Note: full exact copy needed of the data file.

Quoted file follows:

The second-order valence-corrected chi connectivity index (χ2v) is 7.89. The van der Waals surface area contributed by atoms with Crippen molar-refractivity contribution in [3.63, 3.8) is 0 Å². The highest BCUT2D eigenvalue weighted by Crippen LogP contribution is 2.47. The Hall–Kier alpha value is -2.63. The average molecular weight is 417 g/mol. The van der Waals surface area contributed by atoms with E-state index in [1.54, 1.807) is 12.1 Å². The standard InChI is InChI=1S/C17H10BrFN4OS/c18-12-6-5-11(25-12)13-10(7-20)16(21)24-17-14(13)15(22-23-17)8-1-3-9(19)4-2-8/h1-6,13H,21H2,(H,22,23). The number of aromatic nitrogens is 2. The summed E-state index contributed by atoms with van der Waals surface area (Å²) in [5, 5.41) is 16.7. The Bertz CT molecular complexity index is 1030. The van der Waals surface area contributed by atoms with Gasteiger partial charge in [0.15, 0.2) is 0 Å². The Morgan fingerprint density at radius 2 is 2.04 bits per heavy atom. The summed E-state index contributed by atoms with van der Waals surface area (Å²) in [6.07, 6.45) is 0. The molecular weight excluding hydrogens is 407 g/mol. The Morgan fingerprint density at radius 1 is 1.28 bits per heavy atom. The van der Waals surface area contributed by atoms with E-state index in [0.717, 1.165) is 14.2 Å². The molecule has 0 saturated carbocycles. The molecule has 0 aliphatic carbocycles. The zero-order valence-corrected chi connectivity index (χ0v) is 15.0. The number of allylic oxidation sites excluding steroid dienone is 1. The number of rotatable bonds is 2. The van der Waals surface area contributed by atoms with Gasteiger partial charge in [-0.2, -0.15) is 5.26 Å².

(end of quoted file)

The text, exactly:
The second-order valence-corrected chi connectivity index (χ2v) is 7.89. The van der Waals surface area contributed by atoms with Crippen molar-refractivity contribution in [3.63, 3.8) is 0 Å². The highest BCUT2D eigenvalue weighted by Crippen LogP contribution is 2.47. The Hall–Kier alpha value is -2.63. The average molecular weight is 417 g/mol. The van der Waals surface area contributed by atoms with E-state index in [1.54, 1.807) is 12.1 Å². The standard InChI is InChI=1S/C17H10BrFN4OS/c18-12-6-5-11(25-12)13-10(7-20)16(21)24-17-14(13)15(22-23-17)8-1-3-9(19)4-2-8/h1-6,13H,21H2,(H,22,23). The number of aromatic nitrogens is 2. The summed E-state index contributed by atoms with van der Waals surface area (Å²) in [5, 5.41) is 16.7. The Bertz CT molecular complexity index is 1030. The van der Waals surface area contributed by atoms with Gasteiger partial charge in [0.15, 0.2) is 0 Å². The Morgan fingerprint density at radius 2 is 2.04 bits per heavy atom. The summed E-state index contributed by atoms with van der Waals surface area (Å²) in [6.07, 6.45) is 0. The molecular weight excluding hydrogens is 407 g/mol. The Morgan fingerprint density at radius 1 is 1.28 bits per heavy atom. The van der Waals surface area contributed by atoms with E-state index in [0.717, 1.165) is 14.2 Å². The molecule has 0 saturated carbocycles. The molecule has 0 aliphatic carbocycles. The zero-order valence-corrected chi connectivity index (χ0v) is 15.0. The number of allylic oxidation sites excluding steroid dienone is 1. The number of rotatable bonds is 2. The van der Waals surface area contributed by atoms with Gasteiger partial charge in [-0.2, -0.15) is 5.26 Å².